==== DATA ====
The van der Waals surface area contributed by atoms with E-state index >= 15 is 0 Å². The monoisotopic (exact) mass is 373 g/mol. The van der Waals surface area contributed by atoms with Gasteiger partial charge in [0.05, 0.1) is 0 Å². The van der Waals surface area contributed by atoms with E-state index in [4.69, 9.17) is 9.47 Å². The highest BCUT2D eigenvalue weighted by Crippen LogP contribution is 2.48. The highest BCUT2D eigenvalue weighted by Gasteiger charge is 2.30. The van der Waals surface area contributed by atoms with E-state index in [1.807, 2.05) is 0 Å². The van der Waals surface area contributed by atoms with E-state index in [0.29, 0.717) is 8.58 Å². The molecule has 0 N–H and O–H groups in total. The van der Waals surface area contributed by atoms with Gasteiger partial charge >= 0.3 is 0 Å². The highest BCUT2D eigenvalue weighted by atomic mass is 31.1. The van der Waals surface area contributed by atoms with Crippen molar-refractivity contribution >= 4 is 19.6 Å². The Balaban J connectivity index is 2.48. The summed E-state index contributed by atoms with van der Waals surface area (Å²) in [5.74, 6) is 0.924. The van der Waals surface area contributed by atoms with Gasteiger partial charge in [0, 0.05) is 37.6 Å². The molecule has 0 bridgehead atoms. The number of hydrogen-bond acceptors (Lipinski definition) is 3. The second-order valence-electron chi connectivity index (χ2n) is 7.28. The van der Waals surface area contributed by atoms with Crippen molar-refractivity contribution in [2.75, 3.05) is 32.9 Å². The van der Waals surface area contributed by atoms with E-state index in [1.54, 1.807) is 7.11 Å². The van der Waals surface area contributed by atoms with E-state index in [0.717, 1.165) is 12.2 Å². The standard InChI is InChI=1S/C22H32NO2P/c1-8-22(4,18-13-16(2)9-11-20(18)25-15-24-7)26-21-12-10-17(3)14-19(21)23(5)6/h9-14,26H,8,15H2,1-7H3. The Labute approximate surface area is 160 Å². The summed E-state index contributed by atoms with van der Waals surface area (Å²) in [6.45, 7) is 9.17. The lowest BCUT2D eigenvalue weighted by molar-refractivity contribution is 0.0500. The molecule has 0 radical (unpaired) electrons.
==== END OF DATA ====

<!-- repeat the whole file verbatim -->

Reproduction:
The van der Waals surface area contributed by atoms with E-state index >= 15 is 0 Å². The monoisotopic (exact) mass is 373 g/mol. The van der Waals surface area contributed by atoms with Gasteiger partial charge in [0.05, 0.1) is 0 Å². The van der Waals surface area contributed by atoms with E-state index in [4.69, 9.17) is 9.47 Å². The highest BCUT2D eigenvalue weighted by Crippen LogP contribution is 2.48. The highest BCUT2D eigenvalue weighted by Gasteiger charge is 2.30. The van der Waals surface area contributed by atoms with E-state index in [1.807, 2.05) is 0 Å². The van der Waals surface area contributed by atoms with E-state index in [0.29, 0.717) is 8.58 Å². The molecule has 0 N–H and O–H groups in total. The van der Waals surface area contributed by atoms with Gasteiger partial charge >= 0.3 is 0 Å². The highest BCUT2D eigenvalue weighted by atomic mass is 31.1. The van der Waals surface area contributed by atoms with Crippen molar-refractivity contribution >= 4 is 19.6 Å². The Balaban J connectivity index is 2.48. The summed E-state index contributed by atoms with van der Waals surface area (Å²) in [5.74, 6) is 0.924. The van der Waals surface area contributed by atoms with Gasteiger partial charge in [0, 0.05) is 37.6 Å². The molecule has 0 bridgehead atoms. The number of hydrogen-bond acceptors (Lipinski definition) is 3. The second-order valence-electron chi connectivity index (χ2n) is 7.28. The van der Waals surface area contributed by atoms with Crippen molar-refractivity contribution in [2.75, 3.05) is 32.9 Å². The van der Waals surface area contributed by atoms with E-state index in [1.54, 1.807) is 7.11 Å². The van der Waals surface area contributed by atoms with E-state index in [0.717, 1.165) is 12.2 Å². The standard InChI is InChI=1S/C22H32NO2P/c1-8-22(4,18-13-16(2)9-11-20(18)25-15-24-7)26-21-12-10-17(3)14-19(21)23(5)6/h9-14,26H,8,15H2,1-7H3. The Labute approximate surface area is 160 Å². The summed E-state index contributed by atoms with van der Waals surface area (Å²) in [6.45, 7) is 9.17. The lowest BCUT2D eigenvalue weighted by molar-refractivity contribution is 0.0500. The molecule has 0 radical (unpaired) electrons.